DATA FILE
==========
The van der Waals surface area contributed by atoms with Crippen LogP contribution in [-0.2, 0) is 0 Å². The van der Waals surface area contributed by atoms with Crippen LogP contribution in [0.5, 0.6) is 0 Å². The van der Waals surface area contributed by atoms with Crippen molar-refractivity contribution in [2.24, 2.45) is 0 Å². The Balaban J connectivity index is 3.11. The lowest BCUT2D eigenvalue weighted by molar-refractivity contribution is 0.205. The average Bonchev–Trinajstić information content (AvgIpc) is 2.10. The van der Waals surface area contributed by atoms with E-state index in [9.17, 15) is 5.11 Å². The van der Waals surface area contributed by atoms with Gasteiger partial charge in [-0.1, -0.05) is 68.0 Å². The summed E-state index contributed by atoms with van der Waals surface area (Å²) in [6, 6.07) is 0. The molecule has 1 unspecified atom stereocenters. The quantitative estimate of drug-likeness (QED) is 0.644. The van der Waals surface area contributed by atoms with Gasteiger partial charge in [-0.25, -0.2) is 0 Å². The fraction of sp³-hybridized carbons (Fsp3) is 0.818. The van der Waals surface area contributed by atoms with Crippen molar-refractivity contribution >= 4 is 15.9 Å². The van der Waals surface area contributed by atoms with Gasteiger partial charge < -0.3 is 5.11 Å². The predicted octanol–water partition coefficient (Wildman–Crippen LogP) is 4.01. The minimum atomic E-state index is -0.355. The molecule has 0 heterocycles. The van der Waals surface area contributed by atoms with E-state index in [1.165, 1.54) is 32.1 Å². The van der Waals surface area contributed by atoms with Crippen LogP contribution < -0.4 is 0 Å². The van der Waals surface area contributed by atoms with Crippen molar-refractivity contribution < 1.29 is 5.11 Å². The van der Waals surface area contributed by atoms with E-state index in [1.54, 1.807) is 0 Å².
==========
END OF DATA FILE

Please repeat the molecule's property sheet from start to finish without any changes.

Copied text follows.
The van der Waals surface area contributed by atoms with Crippen LogP contribution in [-0.2, 0) is 0 Å². The van der Waals surface area contributed by atoms with Crippen LogP contribution in [0.5, 0.6) is 0 Å². The van der Waals surface area contributed by atoms with Crippen molar-refractivity contribution in [2.24, 2.45) is 0 Å². The Balaban J connectivity index is 3.11. The lowest BCUT2D eigenvalue weighted by molar-refractivity contribution is 0.205. The average Bonchev–Trinajstić information content (AvgIpc) is 2.10. The van der Waals surface area contributed by atoms with E-state index in [9.17, 15) is 5.11 Å². The van der Waals surface area contributed by atoms with Gasteiger partial charge in [-0.1, -0.05) is 68.0 Å². The summed E-state index contributed by atoms with van der Waals surface area (Å²) in [6, 6.07) is 0. The molecule has 1 unspecified atom stereocenters. The quantitative estimate of drug-likeness (QED) is 0.644. The van der Waals surface area contributed by atoms with Gasteiger partial charge in [-0.25, -0.2) is 0 Å². The fraction of sp³-hybridized carbons (Fsp3) is 0.818. The van der Waals surface area contributed by atoms with Crippen molar-refractivity contribution >= 4 is 15.9 Å². The van der Waals surface area contributed by atoms with Gasteiger partial charge < -0.3 is 5.11 Å². The predicted octanol–water partition coefficient (Wildman–Crippen LogP) is 4.01. The minimum atomic E-state index is -0.355. The molecule has 0 heterocycles. The van der Waals surface area contributed by atoms with E-state index in [1.165, 1.54) is 32.1 Å². The van der Waals surface area contributed by atoms with Crippen LogP contribution < -0.4 is 0 Å². The van der Waals surface area contributed by atoms with Crippen molar-refractivity contribution < 1.29 is 5.11 Å². The van der Waals surface area contributed by atoms with E-state index in [1.54, 1.807) is 0 Å².